It is an image that no one who has ever seen will forget. A young girl, naked and screaming, runs straight at the photographer. He presses the shutter button – and in a tiny moment captures the great horror of the Vietnam War on film. “The Terror of War” – the title of the recording – is still five decades after June 8, 1972 one of the most important and authentic depictions of violence and atrocities to which the civilian population is exposed in a war.

“What is more fragile than a small, naked nine-year-old girl in the middle of a completely absurd context – namely on the street surrounded by military personnel,” explains the expert in the history of photography, Michael Ebert, the pull of the photo. “When children become victims, it always affects us very, very strongly.”

The torments of the girl Thi Kim Phúc in the middle of the scene are the central element in the composition of the picture. Her cousin in the foreground, the other children are also part of the family. In the background: soldiers and thick clouds of smoke. The outstretched arms make Christian viewers think of Jesus’ death on the cross. Another factor that makes this picture so touching in its iconic effect is the happy ending, according to Ebert. Kim Phuc survives.

When the South Vietnamese army shelled the village of Trang Bang on June 8, 1972, about 40 kilometers north-west of what was then Saigon (today Ho Chi Minh City), the withdrawal of its allied US troops from the country was already in full swing. The war is becoming more and more of a Vietnamese war. In the village of Trang Bang, the South Vietnamese air force suspects Vietcong. A mistake, villagers and their own soldiers are being bombarded with napalm. Photographer Nick Ut is on site. The 21-year-old Vietnamese works for the US news agency Associated Press (AP). “I saw an airplane drop four napalm bombs,” he later wrote in the US magazine “Newsweek”. People, some of whom are holding dead children in their arms, run towards him. Including Kim Phúc. “I wondered why she wasn’t wearing any clothes. But as I walked closer to her and took pictures, I could see how badly burned she was.” It takes a maximum of 15 seconds for the photographer and his fellow media outlets to help the children. Ut himself takes the girl and other wounded people to a hospital. “He saved her life with this action,” says Ebert, who has been dealing intensively with the photo and its protagonists for years. On the occasion of the 50th anniversary he is curating an exhibition in Hilden. “I evaluated all the recordings that were made,” says the scientist. Several photographers were in Trang Bang. “Only Nick took the picture of the pictures.”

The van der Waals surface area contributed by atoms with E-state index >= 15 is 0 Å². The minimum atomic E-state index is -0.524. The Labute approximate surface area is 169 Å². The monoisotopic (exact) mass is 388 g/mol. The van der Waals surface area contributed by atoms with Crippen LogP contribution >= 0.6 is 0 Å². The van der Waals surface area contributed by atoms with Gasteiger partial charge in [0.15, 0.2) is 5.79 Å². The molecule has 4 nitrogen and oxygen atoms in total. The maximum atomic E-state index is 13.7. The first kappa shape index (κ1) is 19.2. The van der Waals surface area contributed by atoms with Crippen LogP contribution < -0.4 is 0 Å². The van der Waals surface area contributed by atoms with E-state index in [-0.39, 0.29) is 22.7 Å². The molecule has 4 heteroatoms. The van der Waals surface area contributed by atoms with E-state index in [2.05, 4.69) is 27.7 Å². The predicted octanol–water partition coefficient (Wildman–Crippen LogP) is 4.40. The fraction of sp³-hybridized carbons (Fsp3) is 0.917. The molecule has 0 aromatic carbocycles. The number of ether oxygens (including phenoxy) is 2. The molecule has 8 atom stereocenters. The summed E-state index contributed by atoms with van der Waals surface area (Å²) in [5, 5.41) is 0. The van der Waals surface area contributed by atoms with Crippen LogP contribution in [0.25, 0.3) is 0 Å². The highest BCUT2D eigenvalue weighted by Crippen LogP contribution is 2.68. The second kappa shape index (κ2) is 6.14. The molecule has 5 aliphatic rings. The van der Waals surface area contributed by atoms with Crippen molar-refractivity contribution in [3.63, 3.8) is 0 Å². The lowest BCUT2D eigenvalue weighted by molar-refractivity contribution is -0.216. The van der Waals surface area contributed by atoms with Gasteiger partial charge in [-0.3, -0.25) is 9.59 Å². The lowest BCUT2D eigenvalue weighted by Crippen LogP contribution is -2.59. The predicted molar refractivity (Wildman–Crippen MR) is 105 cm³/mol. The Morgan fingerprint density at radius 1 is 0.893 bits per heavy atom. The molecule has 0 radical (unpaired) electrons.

Ut’s photo actually shows a larger section of the scene: on the right edge of the picture you can see more soldiers and a photographer. The original 35mm format is cropped to fit the newspaper format in the AP office in Saigon: Kim Phúc moves to the middle – and gives the recording the energy that has been praised to this day Headquarters radioed to New York. Despite violating the rule of not actually showing fully nude people, the shot goes on AP’s global service. Slightly retouched because there was a fear that the shadows on the girl’s body could be interpreted as pubic hair. Which provokes the question: Would such a motif be printed worldwide today, i.e. in the days of the Ukraine war, or would press ethics prevent it? After all, the motif shows a person naked and bare, his intimacy is negated.

The picture is already printed in the evening, and the next day it is on the front page of the New York Times. The reactions come quickly. US President Richard Nixon calls the photo a fake, and thousands of Americans demonstrate again for an end to the war. The picture is distributed worldwide. Kim Phúc later says that this was a key factor in the United States and North Vietnam agreeing on a ceasefire in January 1973. It later won “Press Photo of the Year” and Ut received the Pulitzer Prize. In early 2021, US President Donald Trump will award him the National Medal of Arts. Kim Phúc suffered third-degree burns on half of her body. She has to stay in the hospital for 14 months. Today, the 59-year-old works as a peace ambassador for the United Nations, among others. She has lived in Canada since the early 1990s, currently in Toronto.

“This picture keeps reminding me that I lost my childhood,” she said during an audience with her good friend Ut with Pope Francis. “I am no longer a victim of war. I am a mother, a grandmother and a survivor calling for peace.”